My two-year-old Vivi loves to read! I declare this, of course, with beaming pride and affection...what's cuter than a two year old with a book on her lap, muttering a story to herself as she points at illustrations, chubby little toes peeking out the other side?! And I love the wonderfully imaginative world of children's books, too, and how transporting the stories can be. There's a flip side to this, though. I have developed a serious (perhaps maybe a little bit snobby?) hatred for terrible children's books. Of which there are many...all of which, it seems, end up at one point or another in a pile on my living room floor.
First there's the clutter issue. The bottom shelf of our coffee table is in a permanent Jenga-type situation, where you try to pull one book out and a whole sharp-pointed pile tumbles out the other side (usually on the foot of someone sitting on the couch). Then there's the issue of what I like to call crappity crappy crap. I'm talking books with buttons that play annoying music, books with thoughtless and ugly clip-art-style illustrations, and books with mind-numbingly stupid stories, pointless messages, or rhyme schemes that never match up. It took 86 readings of things like "turtle hides behind the ball / I hope that he won't accidentally fall" to realize I'm a total literary snob!
But this is not a post about terrible baby literature. This is a post about the great ones! The fact that Vivi, like all toddlers, latches on to these stories so voraciously, pouring over the drawings, noticing every little detail, memorizing the stories so that she can "read" right along with me, and asking "again," "again," "again" at the end of each book, makes me want to surround her with only the most quality language, art, poems, messages, and characters. And let's face it, I'm out for myself, too. I don't have time to curl up with a novel of my own these days (I've read the first 20 pages of Motherless Brooklyn 3 times during this pregnancy alone)...cuddling up with Vivi and reading these stories is cozy respite for me at the end of the day, too.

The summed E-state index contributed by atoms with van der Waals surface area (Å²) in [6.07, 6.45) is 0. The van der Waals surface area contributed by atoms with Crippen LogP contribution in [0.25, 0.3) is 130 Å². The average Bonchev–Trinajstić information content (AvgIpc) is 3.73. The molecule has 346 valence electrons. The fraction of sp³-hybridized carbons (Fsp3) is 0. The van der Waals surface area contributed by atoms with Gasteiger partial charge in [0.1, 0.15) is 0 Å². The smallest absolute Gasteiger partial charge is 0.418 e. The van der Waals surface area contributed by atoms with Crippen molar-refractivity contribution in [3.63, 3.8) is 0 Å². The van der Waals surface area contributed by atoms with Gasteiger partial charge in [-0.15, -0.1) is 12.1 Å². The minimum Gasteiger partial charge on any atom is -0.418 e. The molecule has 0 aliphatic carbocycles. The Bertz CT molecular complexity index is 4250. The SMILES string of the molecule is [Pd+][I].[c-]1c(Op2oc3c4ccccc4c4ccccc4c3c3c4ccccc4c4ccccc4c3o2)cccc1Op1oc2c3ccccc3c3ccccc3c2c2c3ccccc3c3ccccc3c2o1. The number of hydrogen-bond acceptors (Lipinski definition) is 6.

So enough with my ranting - here are four books we've been loving lately. The classics are classics for a reason, and most of them hold up so well and are worth reading again and again. We have Madeline, Ferdinand, In The Night Kitchen, and Make Way For Ducklings on heavy rotation in our house these days. But I figure you've already been given about 3 copies of each of those already...which takes us back to the clutter problem. So here are a few of Vivi's and my recommendations for books you might not have on your bookshelf already:
The Watermelon Seed, by Greg Pizzoli
This is a simple story of a watermelon-loving crocodile who swallows a seed and has a Woody-Allan-esque panic attack about what will happen to him as a result. What drew me to it initially is the bold graphic design - the screen printed illustrations in a simple color palette is appealingly retro. But the endearing character and the comedic pacing of the story make Vivi and me chuckle every time.
Mo Willems' characters are just adorably likable, with great comedic timing. His illustrations have such subtle and clever expressions, they seem like stills from an animated film. The series is listed for older kids (4-8yrs), and some if it definitely goes over Vivi's head, but she enjoys it on her level, while I get cracked up on mine. We started with this story, in which a snake tries to join Gerald and Piggie in a game of catch (despite his lack of arms), but I recommend the whole series. They're all a light, funny, clever, quick read.
If You Want To See A Whale, by Julia Fogliano, illustrations by Erin E. Stead
This book is so lyrically beautiful, and has lovely linoleum print illustrations to match. With dreamy passages like this, I could read aloud for hours!:
"if you want to see a whale
you shouldn't watch the clouds
some floating by, some hanging down
in the sky that's spread out, side to side
or the certain sun that's shining
because if you start to look straight up
you might just miss a whale."
Stand Tall Molly Lou Melon, by Patty Lovell, illustrations by David Catrow
Molly Lou Melon is a tough little cookie, and I love sharing stories of tough girls with my daughter. Faced with a bully in a new school, Molly is unphased and unwavering in her individuality. In addition to a great story about standing tall (a worthy message for boys and girls alike), I really appreciate the unique and wacky illustrations, with interesting points of view that fascinate Vivi every time.
Happy cuddling! What are toddler books that you'd recommend?? I'm always looking to for new ones (after putting some crappy ones out on the stoop to make room, of course).